Let us be clear – there is a difference!
25 May, 2018 | News
Audit versus Review versus Inspection and then some
By Christel Fouche
Audit, Review, Inspection - these terms are being used interchangeably, leading all too often to miscommunication and/or confusion. There is a clear difference between them. They are all tools that we can use to improve our health and safety performance at regular intervals. Which tool we use should be determined by what we want to achieve.
Let’s clarify the definitions of an audit, a review, and an inspection
An audit is defined as “a systematic, independent, and documented process for obtaining audit evidence [records, statements of fact, or other information which are relevant and verifiable] and evaluating it objectively to determine the extent to which the audit criteria [set of policies, procedures, or requirements] are fulfilled.” In other words, “Are we doing what we said we would do.” [Source]
A review is defined as “a formal assessment of something with the intention of instituting change if necessary or a formal examination by people in authority. This is usually done in order to see whether it can be improved or corrected” In other words, “Are we doing the right thing.” [Source]
An inspection is defined as “to look at [someone or something] closely, typically to assess their condition or to discover any shortcomings or to critically examine.” In other words, “How are our people, equipment, and/or environment.” [Source]
Both the audit and review are typically done at more of a systems level within the organisation whilst an inspection is normally done at a work interface level. It is important to note that an audit and a review includes the activities of interviewing of workers, observation of the workplace, and reviewing documented evidence.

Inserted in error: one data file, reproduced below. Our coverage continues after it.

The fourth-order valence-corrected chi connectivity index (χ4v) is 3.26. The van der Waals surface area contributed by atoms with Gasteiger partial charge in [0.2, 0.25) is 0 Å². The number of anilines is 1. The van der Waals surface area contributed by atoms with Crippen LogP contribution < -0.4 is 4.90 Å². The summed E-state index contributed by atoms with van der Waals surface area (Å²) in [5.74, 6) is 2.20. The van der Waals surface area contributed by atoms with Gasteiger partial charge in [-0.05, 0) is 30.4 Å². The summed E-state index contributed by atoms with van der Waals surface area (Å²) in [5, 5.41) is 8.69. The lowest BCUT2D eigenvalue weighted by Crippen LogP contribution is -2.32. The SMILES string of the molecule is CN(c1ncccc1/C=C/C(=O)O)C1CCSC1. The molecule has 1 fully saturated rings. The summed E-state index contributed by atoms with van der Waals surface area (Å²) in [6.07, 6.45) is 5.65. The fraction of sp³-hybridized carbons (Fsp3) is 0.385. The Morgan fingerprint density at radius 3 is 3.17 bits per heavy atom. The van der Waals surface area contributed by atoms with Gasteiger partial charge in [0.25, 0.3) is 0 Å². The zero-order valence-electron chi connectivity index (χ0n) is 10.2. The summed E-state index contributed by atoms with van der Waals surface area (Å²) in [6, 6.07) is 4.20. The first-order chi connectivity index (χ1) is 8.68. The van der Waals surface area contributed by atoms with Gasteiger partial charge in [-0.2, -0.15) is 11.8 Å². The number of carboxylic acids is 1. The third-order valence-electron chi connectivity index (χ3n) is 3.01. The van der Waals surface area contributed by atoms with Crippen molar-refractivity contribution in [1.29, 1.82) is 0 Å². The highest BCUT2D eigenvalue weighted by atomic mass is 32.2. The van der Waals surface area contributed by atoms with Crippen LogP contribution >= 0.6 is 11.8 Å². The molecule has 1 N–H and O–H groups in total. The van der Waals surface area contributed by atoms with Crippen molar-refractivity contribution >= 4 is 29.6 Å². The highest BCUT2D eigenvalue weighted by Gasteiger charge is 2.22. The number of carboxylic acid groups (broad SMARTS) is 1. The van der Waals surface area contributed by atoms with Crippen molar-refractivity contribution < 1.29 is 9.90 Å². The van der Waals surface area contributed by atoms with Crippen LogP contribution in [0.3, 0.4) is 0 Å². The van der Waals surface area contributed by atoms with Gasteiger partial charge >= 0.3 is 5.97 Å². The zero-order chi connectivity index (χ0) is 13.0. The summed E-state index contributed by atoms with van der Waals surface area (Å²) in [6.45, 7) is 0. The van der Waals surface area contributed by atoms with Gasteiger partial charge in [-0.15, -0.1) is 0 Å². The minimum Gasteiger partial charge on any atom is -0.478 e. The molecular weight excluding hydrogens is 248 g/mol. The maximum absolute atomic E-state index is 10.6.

Interviewing workers is an important step for audits and reviews. Photo by rawpixel on Pexels.com
The difference between an audit, a review, and an inspection
Now that we have the definitions out of the way, let’s have a look at the difference between them. The differences become clear when we look at the objective of each activity:
- The objective of an audit is to assess the quality of the health and safety management system implementation (in whole or in part).
- The objective of a health and safety review is to assess whether the system (in whole or in part) is fit-for-purpose (given size/nature/culture of on organisation and the objectives they want to achieve) and representative of good practice. [Source]
- Finally, the objective of an inspection, through a critical examination of people, equipment, or the environment, aims to identify any new hazards or risks, and/or identify where the risk controls may have failed or be missing.
So, what do I use?
Whether you do an audit, review, and/or inspection is based on what you want to achieve. What is important is that the selected tool adds value towards continual improvement of your health and safety management system and/or performance. In general:
- Inspections such as machinery pre-start checks, critical risk control checks, or housekeeping inspections, should be completed regularly by workers and management.
- Audits vary in frequency (such as from monthly to three yearly) and should be undertaken both internally and externally, normally by people trained in the application of the audit process (auditors).
- Reviews also vary in frequency but should be undertaken at least three yearly or after any critical event or as part of any significant change management process.
Using the correct tool will help you gain a true and fair reflection of the actual health and safety status within your organisation. It will not only identify what is wrong (the opportunities) but also what to do about it (how we improve). They are also essential to enable officers to meet their due diligence obligation to verify that the organisation has appropriate systems in place to meet legislative requirements
About the author:
Christel Fouche is a Principal Health and Safety Specialist at IMPAC. She has over 30 years’ experience in occupational health, safety, environmental, and quality management systems, auditing, consulting, implementation, and training.